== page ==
We have the opportunity to shape well-being responses to future pandemics or similar global crisis for the most vulnerable. We could help change attitudes so that no communities are left behind, regardless of how hard they are to reach or how difficult they are to help.
But this is not going to be easy…
Historically, the first services to be cut in times of trouble are the Arts. This is ludicrous of course but that topic deserves a blog entirely on its own. For my 2019 Churchill Fellowship I searched the world to find examples of effective music education and performance for people with learning disabilities and discovered that New York was an epicentre of innovation in my field. At Kean University in New Jersey I visited a beautiful program which enabled adults with special needs to rehearse and perform with university music students. Kean provided access to rehearsal studios, instruments and equipment and hosted annual concerts. The regular rehearsals and performances on campus were life-changing for the adults with disabilities, making them feel like university undergraduates. For Kean, the project supported research into the impact of popular music instruction on the musical growth and quality of life of special-needs adults. The effect on the Special Needs Educators of tomorrow was arguably the most important outcome. The collaboration provided a platform for young people with no connection to the world of disability to give back to society and to improve themselves by helping others.
“The level of funding, duration, commitment and direct teaching from faculty staff and students distinguishes the Kean/CAU collaboration as a world-leading example of the transformative potential of FE/SEN partnerships at an organisational level. In 2016 Dr Schraer-Joiner was honoured in a joint resolution by the Senate and General Assembly of New Jersey for her work in this field. She was also the recipient of the CAU Community Integration Award.”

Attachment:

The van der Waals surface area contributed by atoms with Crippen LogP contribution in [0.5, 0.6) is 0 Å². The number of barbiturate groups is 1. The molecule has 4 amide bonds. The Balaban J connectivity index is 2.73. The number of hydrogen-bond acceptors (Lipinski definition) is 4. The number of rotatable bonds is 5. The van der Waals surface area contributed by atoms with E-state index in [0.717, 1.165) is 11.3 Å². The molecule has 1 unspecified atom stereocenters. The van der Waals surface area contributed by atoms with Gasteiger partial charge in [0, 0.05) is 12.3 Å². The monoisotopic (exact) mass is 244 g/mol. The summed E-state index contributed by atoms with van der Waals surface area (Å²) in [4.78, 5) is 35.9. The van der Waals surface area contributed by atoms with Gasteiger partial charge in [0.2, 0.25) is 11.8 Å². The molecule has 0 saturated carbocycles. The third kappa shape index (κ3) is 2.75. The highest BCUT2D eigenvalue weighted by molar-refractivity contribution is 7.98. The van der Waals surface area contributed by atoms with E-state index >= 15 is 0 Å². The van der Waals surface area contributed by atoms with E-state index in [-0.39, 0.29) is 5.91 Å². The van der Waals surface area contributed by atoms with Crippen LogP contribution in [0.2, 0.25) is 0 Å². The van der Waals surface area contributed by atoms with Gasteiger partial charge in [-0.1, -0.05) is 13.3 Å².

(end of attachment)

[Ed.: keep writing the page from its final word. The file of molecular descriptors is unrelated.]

Within hours of reading that COVID-19 tests were to be withheld from people with learning disabilities, I received a soul-destroying message from Dr Schraer-Joiner. Her world-leading programme is to be eliminated, along with the entire Music Conservatory at Kean University. The reason given was 'cutbacks related to COVID-19'. A fabulous weekly activity which engaged, educated and enlightened both mainstream and learning-disabled adults in equal measure will cease forever. The move will be especially devastating for those members with disabilities.
My global campaign for accessible music education and inspirational performance opportunities for all must temporarily transform into a COVID-19 Campaign. For the sake of the physical and mental well-being of 1.5 million people living with learning disabilities we must all now:
Raise awareness about the plight of people with learning disabilities during the pandemic, fighting for equal rights to testing and treatment.
Value, educate and engage through online services and provide instruments and resources during the lockdown so they can continue to learn at home.
Provide individual instruments and resources immediately after the lockdown to facilitate their safe and smooth return to community-based activities.
Protect the future of the Arts at a time when they are needed to most.
We must act now to reach vulnerable people with learning disabilities who are at greater risk of death from the virus, at greater risk of physical and mental harm and at greater risk of being ignored – AGAIN!